by Brian Hioe
Photo Credit: Indigenous Youth Front/Facebook
INDIGENOUS GROUPS have been critical after a performance held by the Presidential Office as part of new year’s celebrations, during which President Tsai Ing-wen gave a national address.
In particular, the performance featured five performers that were supposedly dressed as Amis Indigenous, singing traditional songs. Nevertheless, Indigenous groups such as the Indigenous Youth Front have criticized this performance as an act of cultural appropriation, seeing as the clothing worn by the performers was not authentic to cultural customs, appeared to be cheaply rented costumes, and the songs performed fit Han stereotypes regarding Indigenous traditional music.
This was not the only controversy that the new year’s commemoration organized by the Presidential Office caused. Suggestions that Taipei mayor Ko Wen-je was snubbed by the Tsai administration began after photos of him standing alone, some distance away from other attendees, started to circulate on the Internet. The Presidential Office responded to this controversy by highlighting that Control Yuan head Chen Chu was standing a similar distance away from other attendees.
Facebook post on the incident by the Indigenous Youth Front
Either way, the performance was intended to spotlight the accomplishments of Taiwan’s frontline medical workers that had participated in the fight against COVID-19, with Minister of Health and Welfare Chen Shih-chung leading the singing of the national anthem. Likely to avoid blowback, in its statement, the Indigenous Youth Front emphasized that its criticisms were not to denigrate the work of medical workers.
Nevertheless, what the Indigenous Youth Front sought to do in its statement was to draw attention to the fact that the stereotyped depiction of Indigenous continues to take place at high levels of government. The offensive depiction of Amis at the new year’s performance occurs in spite of the fact that senior government officials such as Presidential Office spokesperson Kolas Yotaka are Amis.
As such, the Indigenous Youth Front has called on the Presidential Office to apologize. Namely, this is not the only such incident in past years. During Tsai’s inauguration in May 2016, a performance that preceded Tsai’s inauguration speech also featured a racist depiction of Indigenous as a happy singing and dancing peoples, and passed over Han settler colonial violence against Indigenous.
The performance, which was entitled “Taiwan’s Light”, staged Taiwan’s last four hundred years of history, but began with Portuguese sailors discovering Taiwan rather than the thousands of years that Indigenous have inhabited Taiwan. To this extent, the narration for the performance referred to Indigenous as having “primitive and uncultivated customs” that required civilizing from western missionaries. The Han settlement of Taiwan was also depicted as an act that took place without any real explanation, following which Indigenous seemed to depart the stage of Taiwanese history entirely. This took place even as Indigenous singer-songwriter Panai also performed at the inauguration, along with Hakka folk singer Lin Sheng-xiang and indie rock band Fire EX.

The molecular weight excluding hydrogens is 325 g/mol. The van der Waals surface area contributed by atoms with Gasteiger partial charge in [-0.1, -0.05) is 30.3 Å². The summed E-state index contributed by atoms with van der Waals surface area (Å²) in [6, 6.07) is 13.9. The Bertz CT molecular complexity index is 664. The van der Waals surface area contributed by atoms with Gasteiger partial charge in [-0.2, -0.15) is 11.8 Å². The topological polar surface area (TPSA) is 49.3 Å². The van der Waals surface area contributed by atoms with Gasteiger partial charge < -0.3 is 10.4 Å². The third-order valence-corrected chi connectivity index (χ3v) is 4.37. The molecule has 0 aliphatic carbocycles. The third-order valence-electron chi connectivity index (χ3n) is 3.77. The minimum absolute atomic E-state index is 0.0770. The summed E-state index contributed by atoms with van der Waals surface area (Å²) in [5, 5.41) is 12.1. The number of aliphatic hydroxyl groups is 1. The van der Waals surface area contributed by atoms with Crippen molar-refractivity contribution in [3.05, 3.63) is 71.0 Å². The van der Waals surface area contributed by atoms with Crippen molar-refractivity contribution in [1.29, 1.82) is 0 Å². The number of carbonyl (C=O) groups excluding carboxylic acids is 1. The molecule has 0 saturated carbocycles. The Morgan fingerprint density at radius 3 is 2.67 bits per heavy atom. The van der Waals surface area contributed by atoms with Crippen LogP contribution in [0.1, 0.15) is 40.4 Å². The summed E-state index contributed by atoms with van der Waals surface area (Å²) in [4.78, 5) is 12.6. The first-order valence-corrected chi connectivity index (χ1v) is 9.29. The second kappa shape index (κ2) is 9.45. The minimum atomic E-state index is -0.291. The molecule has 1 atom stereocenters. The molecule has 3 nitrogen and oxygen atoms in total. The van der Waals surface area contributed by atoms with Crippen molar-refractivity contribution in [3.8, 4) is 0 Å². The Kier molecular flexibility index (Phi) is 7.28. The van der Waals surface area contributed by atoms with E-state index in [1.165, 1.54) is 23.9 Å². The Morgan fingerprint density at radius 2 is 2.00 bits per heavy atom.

It may not be surprising that despite Tsai Ing-wen’s historic apology to Indigenous on behalf of the ROC state in August 2016, such incidents cast doubt on the sincerity of the government to take action, when evidently stereotyped and racist depictions could still take place on the national stage. Indigenous groups were later further outraged by the Tsai administration’s refusal to return Indigenous traditional territories that were in private hands, only returning territories that were public property. This failure to return Indigenous territories was criticized as the Tsai administration failing to live up to its campaign promises.
Another incident in a similar vein took place in September 2020, when Luo Xiao-yun, the chair of the judging committee for the Golden Bell Awards, made ape noises while presenting the Golden Bell Award for a radio program to an indigenous NGO. The Golden Bell Awards are Taiwan’s major awards for television and radio programs, as organized by the Ministry of Culture. Luo later refused to apologize for the incident.
Yet incidents such as the “Taiwan’s Light” performance or the performance that took place over new year’s this year should be of greater concern, seeing as while Luo may have ventured off-script as an individual, the two performances represent systematic failures. That is, they gesture towards how stereotyped and racist views of Indigenous still exist at the highest levels of government. How this is to be changed remains to be seen.